1. This is an order under Section 145 of the Code of Criminal Procedure, which is sought to be revised. It is admitted that a revision does not lie except on the ground of jurisdiction, but it is argued that as the petitioner in the lower Court was not in actual possession this Section does not apply.
2. It is, however, clear that a dispute as to the right to collect rents is a dispute concerning tangible immoveable property or land. See Abhayessari Debi v. Shidhessdri Debi 8 Ind. Dec. 339. and also Sarbananda Basu Mozumdar v. Pran Sanhar Roy Chowdhuri 7 Ind. Dec. 935.
3. It is next urged that the breach of the peace apprehended was one between the petitioner's tenants and the counter-petitioners and not between the latter and the petitioner. To take action under Section 145 it is sufficient if the Magistrate is satisfied that there is a dispute concerning land which is likely to lead to a breach of the peace. The apprehended breach need not be actually between the rival claimants but only on account of the dispute.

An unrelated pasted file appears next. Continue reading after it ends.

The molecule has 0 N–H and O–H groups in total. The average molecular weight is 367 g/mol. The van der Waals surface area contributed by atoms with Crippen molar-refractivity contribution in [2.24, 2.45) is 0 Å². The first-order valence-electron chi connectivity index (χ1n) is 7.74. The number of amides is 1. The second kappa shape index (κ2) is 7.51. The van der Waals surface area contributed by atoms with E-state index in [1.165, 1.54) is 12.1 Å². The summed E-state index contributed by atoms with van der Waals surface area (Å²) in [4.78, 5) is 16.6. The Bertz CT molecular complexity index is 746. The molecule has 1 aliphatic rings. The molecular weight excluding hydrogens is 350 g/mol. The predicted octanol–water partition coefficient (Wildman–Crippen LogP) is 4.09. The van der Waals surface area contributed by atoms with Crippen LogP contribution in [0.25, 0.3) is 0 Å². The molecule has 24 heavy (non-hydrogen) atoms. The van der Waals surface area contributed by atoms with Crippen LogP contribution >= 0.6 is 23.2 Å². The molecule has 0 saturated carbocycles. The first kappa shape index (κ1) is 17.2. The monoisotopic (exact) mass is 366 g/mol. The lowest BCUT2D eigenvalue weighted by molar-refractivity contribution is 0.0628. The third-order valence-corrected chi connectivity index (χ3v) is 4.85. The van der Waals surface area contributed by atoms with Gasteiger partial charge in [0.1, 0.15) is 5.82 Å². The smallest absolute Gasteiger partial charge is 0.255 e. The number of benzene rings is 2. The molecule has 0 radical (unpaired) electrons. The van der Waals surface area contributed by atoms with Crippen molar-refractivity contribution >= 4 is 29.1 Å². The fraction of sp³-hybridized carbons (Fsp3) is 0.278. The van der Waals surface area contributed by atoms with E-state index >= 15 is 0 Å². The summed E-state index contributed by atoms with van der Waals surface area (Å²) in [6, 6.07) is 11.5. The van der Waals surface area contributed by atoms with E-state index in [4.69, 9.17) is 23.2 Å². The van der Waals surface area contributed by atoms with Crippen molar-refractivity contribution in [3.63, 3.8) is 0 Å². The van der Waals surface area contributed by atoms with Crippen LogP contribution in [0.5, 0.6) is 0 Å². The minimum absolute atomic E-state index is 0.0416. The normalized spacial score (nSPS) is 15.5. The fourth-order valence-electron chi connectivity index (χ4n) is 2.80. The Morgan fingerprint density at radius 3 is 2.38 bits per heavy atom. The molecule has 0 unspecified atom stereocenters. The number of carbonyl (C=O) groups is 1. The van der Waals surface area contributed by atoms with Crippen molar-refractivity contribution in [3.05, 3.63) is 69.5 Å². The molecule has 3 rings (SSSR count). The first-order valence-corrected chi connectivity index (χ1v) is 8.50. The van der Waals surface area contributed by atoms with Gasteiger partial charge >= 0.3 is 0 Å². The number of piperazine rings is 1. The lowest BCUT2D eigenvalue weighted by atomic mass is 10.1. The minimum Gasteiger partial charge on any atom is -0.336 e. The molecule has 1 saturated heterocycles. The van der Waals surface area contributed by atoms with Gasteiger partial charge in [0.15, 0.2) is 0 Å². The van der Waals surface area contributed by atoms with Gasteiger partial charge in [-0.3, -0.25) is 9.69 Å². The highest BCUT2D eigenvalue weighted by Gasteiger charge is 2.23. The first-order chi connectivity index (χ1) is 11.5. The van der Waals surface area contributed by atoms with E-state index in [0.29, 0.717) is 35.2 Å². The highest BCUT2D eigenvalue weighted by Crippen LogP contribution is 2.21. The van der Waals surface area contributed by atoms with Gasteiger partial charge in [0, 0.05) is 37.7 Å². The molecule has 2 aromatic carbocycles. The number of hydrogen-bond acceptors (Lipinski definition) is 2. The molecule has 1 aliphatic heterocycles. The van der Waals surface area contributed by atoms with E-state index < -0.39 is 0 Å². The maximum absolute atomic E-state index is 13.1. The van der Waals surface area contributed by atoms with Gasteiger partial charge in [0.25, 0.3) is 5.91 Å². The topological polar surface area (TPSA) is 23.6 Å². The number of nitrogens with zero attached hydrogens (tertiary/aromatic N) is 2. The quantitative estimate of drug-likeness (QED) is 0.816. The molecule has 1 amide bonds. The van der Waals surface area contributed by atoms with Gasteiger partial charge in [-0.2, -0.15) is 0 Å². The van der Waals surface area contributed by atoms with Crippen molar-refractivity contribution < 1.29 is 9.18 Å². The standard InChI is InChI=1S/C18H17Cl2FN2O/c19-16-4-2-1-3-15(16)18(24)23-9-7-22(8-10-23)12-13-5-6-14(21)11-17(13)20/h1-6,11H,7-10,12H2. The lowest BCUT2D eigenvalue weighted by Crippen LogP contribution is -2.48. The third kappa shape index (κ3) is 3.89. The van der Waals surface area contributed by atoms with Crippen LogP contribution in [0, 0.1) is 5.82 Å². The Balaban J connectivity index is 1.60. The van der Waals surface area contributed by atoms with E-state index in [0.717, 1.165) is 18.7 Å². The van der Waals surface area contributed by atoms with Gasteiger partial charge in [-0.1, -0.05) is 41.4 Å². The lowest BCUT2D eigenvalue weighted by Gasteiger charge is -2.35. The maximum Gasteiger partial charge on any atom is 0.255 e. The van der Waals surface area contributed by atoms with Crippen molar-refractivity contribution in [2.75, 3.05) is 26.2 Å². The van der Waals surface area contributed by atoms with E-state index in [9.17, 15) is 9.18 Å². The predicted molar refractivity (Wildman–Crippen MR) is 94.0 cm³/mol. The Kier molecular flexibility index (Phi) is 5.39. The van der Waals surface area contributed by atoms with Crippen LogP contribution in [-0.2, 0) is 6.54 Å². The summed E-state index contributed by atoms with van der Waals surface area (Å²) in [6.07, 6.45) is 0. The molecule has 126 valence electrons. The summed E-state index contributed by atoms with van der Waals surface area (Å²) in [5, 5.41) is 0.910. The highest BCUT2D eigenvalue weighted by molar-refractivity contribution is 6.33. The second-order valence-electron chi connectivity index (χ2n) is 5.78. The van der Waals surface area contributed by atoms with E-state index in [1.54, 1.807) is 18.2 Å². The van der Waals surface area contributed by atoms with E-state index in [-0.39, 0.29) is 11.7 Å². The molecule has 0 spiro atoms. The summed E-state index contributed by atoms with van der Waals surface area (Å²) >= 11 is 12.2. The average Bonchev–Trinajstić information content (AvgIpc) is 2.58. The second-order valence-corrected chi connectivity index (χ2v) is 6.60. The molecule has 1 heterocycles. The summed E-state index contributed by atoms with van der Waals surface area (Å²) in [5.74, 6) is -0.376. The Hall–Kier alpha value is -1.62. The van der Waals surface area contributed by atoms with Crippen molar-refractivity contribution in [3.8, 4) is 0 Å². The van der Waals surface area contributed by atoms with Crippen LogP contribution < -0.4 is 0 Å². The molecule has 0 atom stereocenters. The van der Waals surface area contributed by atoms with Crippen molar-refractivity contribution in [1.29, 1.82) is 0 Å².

4. It is lastly urged that on the authority of the case of Posuka Kulla v. Tandalagara Chikka Hina 17 M. L.J. 449 this application should be allowed. But I find in this case the Magistrate did set out the grounds of his belief of the likelihood of the breach of the peace, as he believed the statement to that effect made by the petitioner.
5. He has also found in his present order that such likelihood did exist.
6. I, therefore, dismiss the petition.